The war brings out the best and the worst in the EU


WEST Christians commemorated Saint Benedict of Nursia, co-patron of Europe, on Saturday. His prayers may be needed more than ever as the continent approaches its fifth month of war in Ukraine. The conflict is reshaping European life far beyond the borders of this country.

On a positive note, the crisis has caused EU institutions and member states to work with a speed and unity rarely seen in the bloc’s history. Six rounds of increasingly severe economic and travel sanctions were enacted with remarkable determination, bolstering the EU’s previously lackluster profile as a foreign policy actor.

The exposure of Eastern EU states to potential Russian aggression raises the possibility that the previously symbolic “Defence” and “Solidarity” clauses of EU treaties could be invoked. This would provide a convenient mechanism for neutral EU members to support vulnerable frontline countries (especially Poland and the Baltic states) before or even outside of any NATO membership.

Granting EU candidate status to Ukraine and Moldova on June 23 was deemed impractical only a few months ago. Again, however, the conditions of war stimulated the EU to discover a deeper solidarity, both external and internal, than previously thought.

UKRAINE’s road to effective EU membership could be long. Turkey has been a candidate since 1999. The so-called Western Balkan states (North Macedonia, Montenegro, Albania and Serbia) have been killing time in the EU waiting room for 13 to 18 years each, despite considerable efforts, even sacrificial. to meet EU requirements.

But, while granting full EU membership to Ukraine is not an immediate possibility, given the complexity of the legal procedures, a faster path to membership appears to be a concern for some EU leaders.

“Ukraine is fighting for our values, under the most impossible conditions. . . We must not ignore them,” the President of the European Parliament, Maltese MEP Roberta Metsola, told her fellow lawmakers on April 5.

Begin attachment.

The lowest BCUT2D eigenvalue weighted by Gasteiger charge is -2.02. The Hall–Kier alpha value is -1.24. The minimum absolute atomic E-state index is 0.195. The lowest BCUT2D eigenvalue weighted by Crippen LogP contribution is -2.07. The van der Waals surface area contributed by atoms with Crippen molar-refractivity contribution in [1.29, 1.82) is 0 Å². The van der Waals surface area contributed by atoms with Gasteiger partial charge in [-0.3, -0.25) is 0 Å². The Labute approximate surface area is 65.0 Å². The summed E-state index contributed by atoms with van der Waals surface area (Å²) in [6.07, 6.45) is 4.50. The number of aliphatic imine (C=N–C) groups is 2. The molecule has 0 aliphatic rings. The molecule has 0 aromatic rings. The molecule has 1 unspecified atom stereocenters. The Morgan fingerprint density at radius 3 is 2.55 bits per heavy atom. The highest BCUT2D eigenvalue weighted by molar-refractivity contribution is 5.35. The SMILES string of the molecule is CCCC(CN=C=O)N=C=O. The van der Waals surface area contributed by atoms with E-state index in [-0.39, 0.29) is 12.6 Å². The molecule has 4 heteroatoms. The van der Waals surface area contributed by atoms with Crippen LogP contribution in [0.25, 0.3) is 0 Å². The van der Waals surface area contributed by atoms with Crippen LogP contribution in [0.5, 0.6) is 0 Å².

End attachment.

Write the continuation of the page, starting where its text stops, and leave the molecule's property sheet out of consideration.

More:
Ms Metsola’s speech set the tone for the European Parliament’s response to the crisis during deliberations on Ukraine’s EU candidacy. On June 23, an overwhelming number of deputies — 529 out of 588 — voted in favor of the motion (Actualité, July 1). It became effective upon its approval by the European Council on the same day.

That Ukraine might deserve more favorable treatment is, surprisingly, a view expressed not only by Ukrainian and European politicians, but also by aspiring members frustrated by Brussels’ procrastination in their own cases.

“Ukraine deserves special treatment,” Albanian Prime Minister Edi Rama told Politico Europe last month ahead of the announcement. Indeed, by undergoing foreign invasion as the price of its attachment to liberal democracy, “Ukraine is doing something for Europe that no one has done”. [done] since World War II. »

AND yet war can bring out the worst, as well as the best, in EU institutions, which seem determined to appease authoritarian strongmen within EU borders. The EU agreed to a sixth round of Russian sanctions on June 2 only at the cost of significant concessions to Hungarian Prime Minister Viktor Orbán (News, June 10). These allowed him to exploit a “temporary” derogation for Hungary on the indefinite import of Russian oil, and to maintain Patriarch Cyril’s access to the Schengen area, in the name of “freedom of religion”. .

The change in posture of Brussels in the face of the crisis of the rule of law in Poland is alarming. Poland’s strategic position on the border of the Russian-Ukrainian conflict and its willingness to absorb refugees have made Brussels reluctant to withhold EU funds which have been withheld due to pressure from Warsaw on national judges and its disregard for the decisions of the European Court of Justice.

On June 2, Commission President Dr Ursula von der Leyen announced in the European Parliament a plan agreed with the Polish government (led by Jaroslaw Kaczynski’s Law and Justice party) to release the 35.4 billion euros suspended from the country because of Covid. The funds, she claimed, would be strictly conditional on improving the rule of law in Poland.

Expert review, however, revealed a different picture. Contrary to the implications of Parliament’s claims, it appeared that money would start flowing to Warsaw before the reform process was completed. This process lacks safeguards against mere “token compliance” – a tactic previously widely used by Hungary to thwart Brussels’ efforts to ensure compliance with EU standards.

The credibility of the plan was further undermined when United Poland (a junior partner in the Law and Justice coalition) released a statement regarding the deal, saying that “we do not feel obligated to implement all of the provisions that it contains”.

Professor Laurent Pesch, from Middlesex University, has delivered a scathing critique of Dr Von der Leyen’s approach. In an article published on the Legal Affairs Portal Verfassungsblogon June 21, he said: “Never underestimate the willingness of the President of the Commission to feign her commitment to the rule of law and the willingness of the Council of the EU to support her in authorizing those who are engaged in its systemic violation.

If the EU survives the military threat posed by Russia from the outside, it can still destroy itself morally from within.

Reverend Alexander Faludy is a freelance journalist. He lives in Budapest and Cambridge.

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